The goal of the Enlightenment was to free the individual from oppression by the church and state. Therefore, it should come as no surprise that the French Revolution, which was fueled by Enlightenment ideals, tried to remove the Catholic Church from France and replace it with a state-sponsored form of deism.
Pre-Revolutionary France was made up of what was called the Three Estates: the clergy, the aristocracy and the regular populace. The Third Estate made up 98 percent of France's population and paid all the taxes, yet had no voice in government aside from the Convocation of the Estates-General, in which they could be -- and were -- outvoted by the representatives of the First and Second Estates, who had the same number of votes as the Third Estate and an interest in maintaining the status quo. The Catholic clergy, therefore, was strongly associated with the aristocracy and oppression of the people. This would not help their case in the coming revolution.
Clergy and the Civil Constitution
To placate the people, Louis XVI decided to take the 6 percent of land owned by the Catholic Church in France and grant it to the National Assembly. Meanwhile, the National Assembly created a Civil Constitution of France and, in 1790, passed a decree saying members of the clergy had to swear an oath of fealty to the constitution or leave France. Only seven clerics in all of France did so. Thus the First Estate was summarily eliminated from the country of France and its property was seized. The Declaration of the Rights of Man also granted equal rights to those of other religions, including Judaism.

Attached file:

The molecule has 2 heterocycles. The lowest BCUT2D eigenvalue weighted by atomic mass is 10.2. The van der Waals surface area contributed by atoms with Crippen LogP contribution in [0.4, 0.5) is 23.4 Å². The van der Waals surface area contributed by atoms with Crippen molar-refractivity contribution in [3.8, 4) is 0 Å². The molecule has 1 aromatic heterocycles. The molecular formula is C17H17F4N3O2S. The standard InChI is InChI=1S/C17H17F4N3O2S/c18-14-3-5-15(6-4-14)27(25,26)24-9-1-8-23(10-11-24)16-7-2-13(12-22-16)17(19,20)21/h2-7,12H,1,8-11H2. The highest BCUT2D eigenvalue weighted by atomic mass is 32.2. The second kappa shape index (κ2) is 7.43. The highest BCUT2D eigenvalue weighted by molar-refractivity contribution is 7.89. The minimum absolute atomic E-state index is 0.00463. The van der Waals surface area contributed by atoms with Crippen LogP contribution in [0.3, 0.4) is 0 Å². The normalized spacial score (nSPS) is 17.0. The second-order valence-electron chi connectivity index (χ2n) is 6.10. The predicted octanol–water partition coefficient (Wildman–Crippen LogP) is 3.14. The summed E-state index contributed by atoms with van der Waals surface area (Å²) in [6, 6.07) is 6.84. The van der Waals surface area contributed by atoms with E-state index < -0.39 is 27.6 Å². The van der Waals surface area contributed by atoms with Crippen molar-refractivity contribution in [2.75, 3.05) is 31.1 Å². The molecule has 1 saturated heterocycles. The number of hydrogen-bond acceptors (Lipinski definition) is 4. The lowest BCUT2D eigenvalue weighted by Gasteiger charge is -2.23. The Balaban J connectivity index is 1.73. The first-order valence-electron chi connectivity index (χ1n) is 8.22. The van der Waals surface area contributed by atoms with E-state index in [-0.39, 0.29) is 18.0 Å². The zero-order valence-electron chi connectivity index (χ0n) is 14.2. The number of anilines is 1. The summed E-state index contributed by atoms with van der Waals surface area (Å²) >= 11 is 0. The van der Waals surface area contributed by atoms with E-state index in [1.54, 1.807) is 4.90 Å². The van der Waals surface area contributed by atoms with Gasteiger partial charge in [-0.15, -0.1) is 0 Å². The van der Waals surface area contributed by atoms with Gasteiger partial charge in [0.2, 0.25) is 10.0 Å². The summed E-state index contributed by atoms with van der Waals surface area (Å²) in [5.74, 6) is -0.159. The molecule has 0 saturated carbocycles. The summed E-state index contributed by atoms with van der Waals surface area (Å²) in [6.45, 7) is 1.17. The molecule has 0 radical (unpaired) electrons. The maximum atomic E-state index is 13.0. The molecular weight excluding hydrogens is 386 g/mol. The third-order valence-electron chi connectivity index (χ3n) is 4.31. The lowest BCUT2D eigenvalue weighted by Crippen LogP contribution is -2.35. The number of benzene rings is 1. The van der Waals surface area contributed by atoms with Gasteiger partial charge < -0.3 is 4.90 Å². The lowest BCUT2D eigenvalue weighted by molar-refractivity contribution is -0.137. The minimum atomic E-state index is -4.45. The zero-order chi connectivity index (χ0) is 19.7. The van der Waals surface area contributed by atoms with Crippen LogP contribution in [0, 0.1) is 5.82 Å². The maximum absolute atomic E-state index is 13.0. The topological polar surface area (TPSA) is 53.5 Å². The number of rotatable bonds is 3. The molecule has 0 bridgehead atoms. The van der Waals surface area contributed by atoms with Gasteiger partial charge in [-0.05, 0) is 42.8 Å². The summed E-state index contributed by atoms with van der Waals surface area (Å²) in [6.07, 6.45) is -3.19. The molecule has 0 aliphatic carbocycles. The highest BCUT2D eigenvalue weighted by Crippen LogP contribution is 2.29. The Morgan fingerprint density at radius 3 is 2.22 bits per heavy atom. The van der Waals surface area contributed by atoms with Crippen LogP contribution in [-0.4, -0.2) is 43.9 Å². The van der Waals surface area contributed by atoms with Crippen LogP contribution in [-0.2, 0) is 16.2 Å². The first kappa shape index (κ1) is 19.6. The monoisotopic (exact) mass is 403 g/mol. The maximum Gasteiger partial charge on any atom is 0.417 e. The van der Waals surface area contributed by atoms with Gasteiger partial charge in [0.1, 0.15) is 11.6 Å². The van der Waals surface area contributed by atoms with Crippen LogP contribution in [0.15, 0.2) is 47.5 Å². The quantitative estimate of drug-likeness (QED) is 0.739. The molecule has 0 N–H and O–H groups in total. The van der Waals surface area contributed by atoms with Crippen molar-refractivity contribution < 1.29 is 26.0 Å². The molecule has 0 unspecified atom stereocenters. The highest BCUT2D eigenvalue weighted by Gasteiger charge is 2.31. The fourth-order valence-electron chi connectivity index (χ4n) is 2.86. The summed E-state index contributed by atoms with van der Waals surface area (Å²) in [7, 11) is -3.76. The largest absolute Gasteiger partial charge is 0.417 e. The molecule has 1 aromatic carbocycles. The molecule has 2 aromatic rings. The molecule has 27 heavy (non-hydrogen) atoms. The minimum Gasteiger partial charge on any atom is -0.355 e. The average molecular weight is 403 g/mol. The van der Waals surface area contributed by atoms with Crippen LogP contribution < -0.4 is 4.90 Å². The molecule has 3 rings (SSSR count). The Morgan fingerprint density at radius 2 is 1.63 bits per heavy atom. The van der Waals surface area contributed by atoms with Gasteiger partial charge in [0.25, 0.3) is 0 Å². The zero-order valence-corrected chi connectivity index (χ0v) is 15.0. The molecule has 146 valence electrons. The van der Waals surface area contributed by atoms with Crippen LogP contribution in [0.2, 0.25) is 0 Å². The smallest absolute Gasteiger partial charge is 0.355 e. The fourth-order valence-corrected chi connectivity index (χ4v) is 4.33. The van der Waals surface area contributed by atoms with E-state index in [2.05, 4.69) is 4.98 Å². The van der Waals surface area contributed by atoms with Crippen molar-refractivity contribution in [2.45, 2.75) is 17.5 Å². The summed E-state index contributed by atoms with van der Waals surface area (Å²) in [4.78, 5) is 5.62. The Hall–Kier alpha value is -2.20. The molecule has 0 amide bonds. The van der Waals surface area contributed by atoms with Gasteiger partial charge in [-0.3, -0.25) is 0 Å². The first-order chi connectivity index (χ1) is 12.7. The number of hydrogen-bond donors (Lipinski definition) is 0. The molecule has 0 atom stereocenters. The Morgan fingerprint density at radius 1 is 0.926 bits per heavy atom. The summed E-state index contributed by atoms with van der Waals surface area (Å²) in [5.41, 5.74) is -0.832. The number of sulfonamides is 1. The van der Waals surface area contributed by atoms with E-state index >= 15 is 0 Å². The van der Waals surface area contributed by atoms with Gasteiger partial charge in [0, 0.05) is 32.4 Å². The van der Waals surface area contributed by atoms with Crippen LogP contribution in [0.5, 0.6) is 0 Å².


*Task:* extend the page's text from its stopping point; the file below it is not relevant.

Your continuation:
The Cult of the Supreme Being
In 1793, Maximilien Robespierre took charge of the new Committee of Public Safety, which became the de facto French government and ushered in the Reign of Terror. The goal of the Committee of Public Safety was to completely transform French society, going so far as to create a new calendar. Some committee members were atheists, but Robespierre proposed -- and actually set in place -- a state religion called the Cult of the Supreme Being, which was based on Enlightenment deism. He even instituted a "Festival of the Supreme Being" in the summer of 1794. Shortly afterward, he was guillotined.
Napoleon and Concordat
Napoleon was not fond of Catholicism, but after taking charge of France he decided it was important -- both to himself, politically, and to the stability of France -- that the Catholic Church return. One of his first acts as consul was the Concordat of July 1801, which removed the anti-clerical laws of the revolution while keeping Catholicism the religion of "the majority of the French people," rather than the state religion. Once stability was reached, however, Napoleon took every opportunity to subvert the pope's authority in France, and the church never reclaimed the authority it had under the Capetian monarchy.
Natasha Brandstatter is an art historian and writer. She has a MA in art history and you can find her academic articles published in "Western Passages," "History Colorado" and "Dutch Utopia." She is also a contributor to Book Riot and Food Riot, a media critic with the Pueblo PULP and a regular contributor to Femnista.